WASHINGTON — Taylor Hudson, an American volunteer with the Syriac Military Council says he can’t return home because Iranian-backed militias are controlling most of the border crossings between Iraq and Syria.

Hudson is still in Syria, and recent tensions between Iraq and the Kurdistan Regional Government have complicated his ability to return to the United States.

“Everyone here is saying don’t try to cross right now,” Hudson told Military Times. “Nobody else has had run-ins with militia or regular army yet so I’m not too anxious to be the one to find out what their protocol is before getting confirmation from the consulate.”

Hudson, an American citizen and veteran of the French Foreign Legion, and another American volunteer, Kevin Howard, a Marine Corps veteran, were temporarily held against their will in Syria by the Syriac Military Council, or MFS, a relatively small militia within the U.S.-backed Syrian Democratic Forces, in early October.

Both Americans were released, however only Howard has successfully crossed the border into Iraq. After a short detention by Kurdish officials in Irbil for a visa violation, Howard was able to safely return to the United States, according to friends and family.

Many foreign fighters who volunteer with Syrian militias battling ISIS make a perilous trek through Iraq and across the border. When fighters return, they are often detained temporarily by Kurdish Peshmerga or Iraqi forces.

Iraqi forces have taken control of many of the border crossings into Syria from the Peshmerga, and in mid-October Iraqi forces and their Iranian-backed militia known as the Hashd al-Shaabi or Popular Mobilization Forces seized control of Kirkuk. The oil rich city had been in the hands of the Kurds since Saddam Hussein’s ouster in 2003.

The Iranian-backed Iraqi militias claim they have control of many of the border crossings into Syria, confirming the fears of many analysts who have warned about Iran’s goal of creating a large land corridor connecting Iran to Syria and its proxy force Hezbollah in Lebanon.

U.S. officials have attempted to downplay those fears.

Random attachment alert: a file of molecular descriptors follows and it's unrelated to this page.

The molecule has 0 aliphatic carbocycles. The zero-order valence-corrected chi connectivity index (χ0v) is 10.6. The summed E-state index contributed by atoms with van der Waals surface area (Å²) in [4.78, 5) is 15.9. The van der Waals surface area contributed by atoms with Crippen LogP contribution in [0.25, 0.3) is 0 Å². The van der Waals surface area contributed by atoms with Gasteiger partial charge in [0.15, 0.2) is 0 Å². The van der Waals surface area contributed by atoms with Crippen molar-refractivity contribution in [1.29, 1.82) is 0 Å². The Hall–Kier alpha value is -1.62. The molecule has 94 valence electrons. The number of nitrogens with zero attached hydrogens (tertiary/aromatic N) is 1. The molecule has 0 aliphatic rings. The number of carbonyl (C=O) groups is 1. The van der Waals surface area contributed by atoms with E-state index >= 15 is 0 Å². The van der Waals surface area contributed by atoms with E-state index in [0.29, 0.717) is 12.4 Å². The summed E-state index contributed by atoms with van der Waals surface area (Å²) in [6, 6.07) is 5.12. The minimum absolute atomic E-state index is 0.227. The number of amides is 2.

“I do not think that there will be any Iranian control of the border from inside of Iraq,” Maj. Gen. James B. Jarrard told reporters at a televised press briefing in the Pentagon on Tuesday.

“I do think that there is that potential in Syria, but that is a question for the Syrian regime, and I do not have good information and am not able to answer that question in sufficient detail that I think would satisfy you,” he said.

A representative of the PMF told Military Times that it controls crossings near Rabia, the village of Um Jaris, Tal Safouk and al Walid. The representative said the PMF will also control the crossing at al-Qaim shortly after Iraqi forces complete an operation launched last week to liberate the Iraqi town from ISIS.

Al-Qaim and Rawah are the last territories in Iraq under ISIS control.

Military Times is not able to independently verify the claims made by the PMF.

The U.S. doesn’t not have any troops or people there to verify any of the claims that have been made, said Col. Ryan Dillon, the spokesperson for Operation Inherent Resolve. But, he added that the coalition has been participating in ongoing talks between the KRG and Iraqi governments.

The diplomatic spat between the Iraqi government and KRG has jeopardized Hudson’s return home.

The U.S. State Department routinely warns against Americans volunteering with Syrian militias overseas.

Hudson’s family says they have reached out to numerous senators, including Arizona Republican John McCain, and have yet to receive any assistance.